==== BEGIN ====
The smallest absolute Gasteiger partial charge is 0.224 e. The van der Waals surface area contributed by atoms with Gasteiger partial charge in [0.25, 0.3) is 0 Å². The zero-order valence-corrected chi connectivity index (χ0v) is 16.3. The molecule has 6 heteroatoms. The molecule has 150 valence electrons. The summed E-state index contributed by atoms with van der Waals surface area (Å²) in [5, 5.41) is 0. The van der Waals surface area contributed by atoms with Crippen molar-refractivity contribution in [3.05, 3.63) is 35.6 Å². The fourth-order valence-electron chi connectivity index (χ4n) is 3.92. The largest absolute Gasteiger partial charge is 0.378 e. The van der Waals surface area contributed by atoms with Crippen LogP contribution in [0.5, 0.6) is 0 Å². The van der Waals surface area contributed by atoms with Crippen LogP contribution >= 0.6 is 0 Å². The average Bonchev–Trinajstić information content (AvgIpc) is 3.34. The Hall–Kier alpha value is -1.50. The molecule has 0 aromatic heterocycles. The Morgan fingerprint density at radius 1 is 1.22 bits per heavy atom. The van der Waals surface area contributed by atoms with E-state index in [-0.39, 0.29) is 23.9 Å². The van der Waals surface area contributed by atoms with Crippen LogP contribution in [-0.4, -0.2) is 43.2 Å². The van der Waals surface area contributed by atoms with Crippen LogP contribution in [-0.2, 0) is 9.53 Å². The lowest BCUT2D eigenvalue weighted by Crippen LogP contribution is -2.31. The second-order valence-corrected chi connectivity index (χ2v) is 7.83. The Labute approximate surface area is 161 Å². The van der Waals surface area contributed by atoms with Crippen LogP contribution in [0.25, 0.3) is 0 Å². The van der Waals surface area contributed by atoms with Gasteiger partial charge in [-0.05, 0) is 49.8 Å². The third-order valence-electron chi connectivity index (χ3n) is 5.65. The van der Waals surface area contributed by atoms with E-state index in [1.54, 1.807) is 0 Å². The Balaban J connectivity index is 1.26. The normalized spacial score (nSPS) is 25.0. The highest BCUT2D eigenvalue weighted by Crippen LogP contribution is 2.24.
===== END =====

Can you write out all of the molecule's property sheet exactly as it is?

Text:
The smallest absolute Gasteiger partial charge is 0.224 e. The van der Waals surface area contributed by atoms with Gasteiger partial charge in [0.25, 0.3) is 0 Å². The zero-order valence-corrected chi connectivity index (χ0v) is 16.3. The molecule has 6 heteroatoms. The molecule has 150 valence electrons. The summed E-state index contributed by atoms with van der Waals surface area (Å²) in [5, 5.41) is 0. The van der Waals surface area contributed by atoms with Crippen molar-refractivity contribution in [3.05, 3.63) is 35.6 Å². The fourth-order valence-electron chi connectivity index (χ4n) is 3.92. The largest absolute Gasteiger partial charge is 0.378 e. The van der Waals surface area contributed by atoms with Crippen LogP contribution in [0.5, 0.6) is 0 Å². The van der Waals surface area contributed by atoms with Crippen LogP contribution >= 0.6 is 0 Å². The average Bonchev–Trinajstić information content (AvgIpc) is 3.34. The Hall–Kier alpha value is -1.50. The molecule has 0 aromatic heterocycles. The Morgan fingerprint density at radius 1 is 1.22 bits per heavy atom. The van der Waals surface area contributed by atoms with E-state index in [-0.39, 0.29) is 23.9 Å². The van der Waals surface area contributed by atoms with Crippen LogP contribution in [-0.4, -0.2) is 43.2 Å². The van der Waals surface area contributed by atoms with Crippen LogP contribution in [-0.2, 0) is 9.53 Å². The lowest BCUT2D eigenvalue weighted by Crippen LogP contribution is -2.31. The second-order valence-corrected chi connectivity index (χ2v) is 7.83. The Labute approximate surface area is 161 Å². The van der Waals surface area contributed by atoms with Crippen LogP contribution in [0.25, 0.3) is 0 Å². The van der Waals surface area contributed by atoms with Gasteiger partial charge in [-0.05, 0) is 49.8 Å². The third-order valence-electron chi connectivity index (χ3n) is 5.65. The van der Waals surface area contributed by atoms with E-state index in [1.54, 1.807) is 0 Å². The Balaban J connectivity index is 1.26. The normalized spacial score (nSPS) is 25.0. The highest BCUT2D eigenvalue weighted by Crippen LogP contribution is 2.24.